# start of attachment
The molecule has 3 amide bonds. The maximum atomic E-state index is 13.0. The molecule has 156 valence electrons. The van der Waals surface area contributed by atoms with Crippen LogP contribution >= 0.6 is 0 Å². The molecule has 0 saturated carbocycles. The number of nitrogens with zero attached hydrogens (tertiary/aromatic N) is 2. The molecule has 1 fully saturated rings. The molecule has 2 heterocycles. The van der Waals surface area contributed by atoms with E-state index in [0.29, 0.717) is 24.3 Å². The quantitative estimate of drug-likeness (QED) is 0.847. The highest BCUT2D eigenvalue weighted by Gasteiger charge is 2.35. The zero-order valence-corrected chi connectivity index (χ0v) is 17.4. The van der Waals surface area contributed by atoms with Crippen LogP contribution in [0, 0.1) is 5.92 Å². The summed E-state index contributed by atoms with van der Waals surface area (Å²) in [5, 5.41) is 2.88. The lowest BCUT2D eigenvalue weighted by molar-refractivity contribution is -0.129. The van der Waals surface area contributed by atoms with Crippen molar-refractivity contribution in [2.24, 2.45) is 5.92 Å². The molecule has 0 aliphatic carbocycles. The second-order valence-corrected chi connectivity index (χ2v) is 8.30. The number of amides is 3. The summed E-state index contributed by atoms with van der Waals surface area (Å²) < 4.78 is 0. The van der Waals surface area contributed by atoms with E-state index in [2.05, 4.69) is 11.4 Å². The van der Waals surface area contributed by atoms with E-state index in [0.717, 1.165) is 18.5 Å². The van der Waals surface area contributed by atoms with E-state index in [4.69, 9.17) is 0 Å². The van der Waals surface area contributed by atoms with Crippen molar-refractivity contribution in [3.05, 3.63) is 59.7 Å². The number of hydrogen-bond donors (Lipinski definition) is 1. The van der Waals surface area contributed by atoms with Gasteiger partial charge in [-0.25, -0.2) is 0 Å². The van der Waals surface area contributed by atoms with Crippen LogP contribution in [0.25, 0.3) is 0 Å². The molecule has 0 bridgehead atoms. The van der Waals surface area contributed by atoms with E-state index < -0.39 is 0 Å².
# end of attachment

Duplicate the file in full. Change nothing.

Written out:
The molecule has 3 amide bonds. The maximum atomic E-state index is 13.0. The molecule has 156 valence electrons. The van der Waals surface area contributed by atoms with Crippen LogP contribution >= 0.6 is 0 Å². The molecule has 0 saturated carbocycles. The number of nitrogens with zero attached hydrogens (tertiary/aromatic N) is 2. The molecule has 1 fully saturated rings. The molecule has 2 heterocycles. The van der Waals surface area contributed by atoms with E-state index in [0.29, 0.717) is 24.3 Å². The quantitative estimate of drug-likeness (QED) is 0.847. The highest BCUT2D eigenvalue weighted by Gasteiger charge is 2.35. The zero-order valence-corrected chi connectivity index (χ0v) is 17.4. The van der Waals surface area contributed by atoms with Crippen LogP contribution in [0, 0.1) is 5.92 Å². The summed E-state index contributed by atoms with van der Waals surface area (Å²) in [5, 5.41) is 2.88. The lowest BCUT2D eigenvalue weighted by molar-refractivity contribution is -0.129. The van der Waals surface area contributed by atoms with Crippen molar-refractivity contribution in [2.24, 2.45) is 5.92 Å². The molecule has 0 aliphatic carbocycles. The second-order valence-corrected chi connectivity index (χ2v) is 8.30. The number of amides is 3. The summed E-state index contributed by atoms with van der Waals surface area (Å²) < 4.78 is 0. The van der Waals surface area contributed by atoms with E-state index in [2.05, 4.69) is 11.4 Å². The van der Waals surface area contributed by atoms with E-state index in [0.717, 1.165) is 18.5 Å². The van der Waals surface area contributed by atoms with E-state index in [4.69, 9.17) is 0 Å². The van der Waals surface area contributed by atoms with Crippen molar-refractivity contribution in [3.05, 3.63) is 59.7 Å². The number of hydrogen-bond donors (Lipinski definition) is 1. The van der Waals surface area contributed by atoms with Gasteiger partial charge in [-0.25, -0.2) is 0 Å². The van der Waals surface area contributed by atoms with Crippen LogP contribution in [0.25, 0.3) is 0 Å². The molecule has 0 bridgehead atoms. The van der Waals surface area contributed by atoms with E-state index < -0.39 is 0 Å².